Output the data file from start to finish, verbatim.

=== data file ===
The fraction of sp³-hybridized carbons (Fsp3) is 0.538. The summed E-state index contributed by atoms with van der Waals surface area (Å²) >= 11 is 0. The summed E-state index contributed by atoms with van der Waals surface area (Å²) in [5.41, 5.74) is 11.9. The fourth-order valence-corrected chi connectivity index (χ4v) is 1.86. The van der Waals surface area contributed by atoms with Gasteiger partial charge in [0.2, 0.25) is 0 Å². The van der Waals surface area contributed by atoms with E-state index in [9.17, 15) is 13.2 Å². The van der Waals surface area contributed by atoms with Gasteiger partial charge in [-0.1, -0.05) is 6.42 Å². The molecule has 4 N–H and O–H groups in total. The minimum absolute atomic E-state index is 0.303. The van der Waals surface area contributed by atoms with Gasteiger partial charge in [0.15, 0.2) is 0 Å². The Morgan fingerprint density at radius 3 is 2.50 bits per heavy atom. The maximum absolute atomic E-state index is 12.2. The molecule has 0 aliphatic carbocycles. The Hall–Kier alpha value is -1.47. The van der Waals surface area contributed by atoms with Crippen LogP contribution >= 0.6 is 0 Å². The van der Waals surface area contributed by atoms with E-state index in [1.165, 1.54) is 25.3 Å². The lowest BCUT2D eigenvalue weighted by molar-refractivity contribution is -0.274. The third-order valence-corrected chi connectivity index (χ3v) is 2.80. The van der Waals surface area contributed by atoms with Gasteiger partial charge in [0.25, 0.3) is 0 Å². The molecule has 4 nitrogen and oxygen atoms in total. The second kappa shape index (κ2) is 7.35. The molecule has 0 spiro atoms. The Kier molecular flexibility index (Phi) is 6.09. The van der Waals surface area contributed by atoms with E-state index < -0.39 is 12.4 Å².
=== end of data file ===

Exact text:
The fraction of sp³-hybridized carbons (Fsp3) is 0.538. The summed E-state index contributed by atoms with van der Waals surface area (Å²) >= 11 is 0. The summed E-state index contributed by atoms with van der Waals surface area (Å²) in [5.41, 5.74) is 11.9. The fourth-order valence-corrected chi connectivity index (χ4v) is 1.86. The van der Waals surface area contributed by atoms with Gasteiger partial charge in [0.2, 0.25) is 0 Å². The van der Waals surface area contributed by atoms with E-state index in [9.17, 15) is 13.2 Å². The van der Waals surface area contributed by atoms with Gasteiger partial charge in [-0.1, -0.05) is 6.42 Å². The molecule has 4 N–H and O–H groups in total. The minimum absolute atomic E-state index is 0.303. The van der Waals surface area contributed by atoms with Gasteiger partial charge in [0.15, 0.2) is 0 Å². The Morgan fingerprint density at radius 3 is 2.50 bits per heavy atom. The maximum absolute atomic E-state index is 12.2. The molecule has 0 aliphatic carbocycles. The Hall–Kier alpha value is -1.47. The van der Waals surface area contributed by atoms with Crippen LogP contribution >= 0.6 is 0 Å². The van der Waals surface area contributed by atoms with E-state index in [1.165, 1.54) is 25.3 Å². The lowest BCUT2D eigenvalue weighted by molar-refractivity contribution is -0.274. The third-order valence-corrected chi connectivity index (χ3v) is 2.80. The van der Waals surface area contributed by atoms with Gasteiger partial charge in [0.25, 0.3) is 0 Å². The molecule has 4 nitrogen and oxygen atoms in total. The second kappa shape index (κ2) is 7.35. The molecule has 0 spiro atoms. The Kier molecular flexibility index (Phi) is 6.09. The van der Waals surface area contributed by atoms with E-state index < -0.39 is 12.4 Å².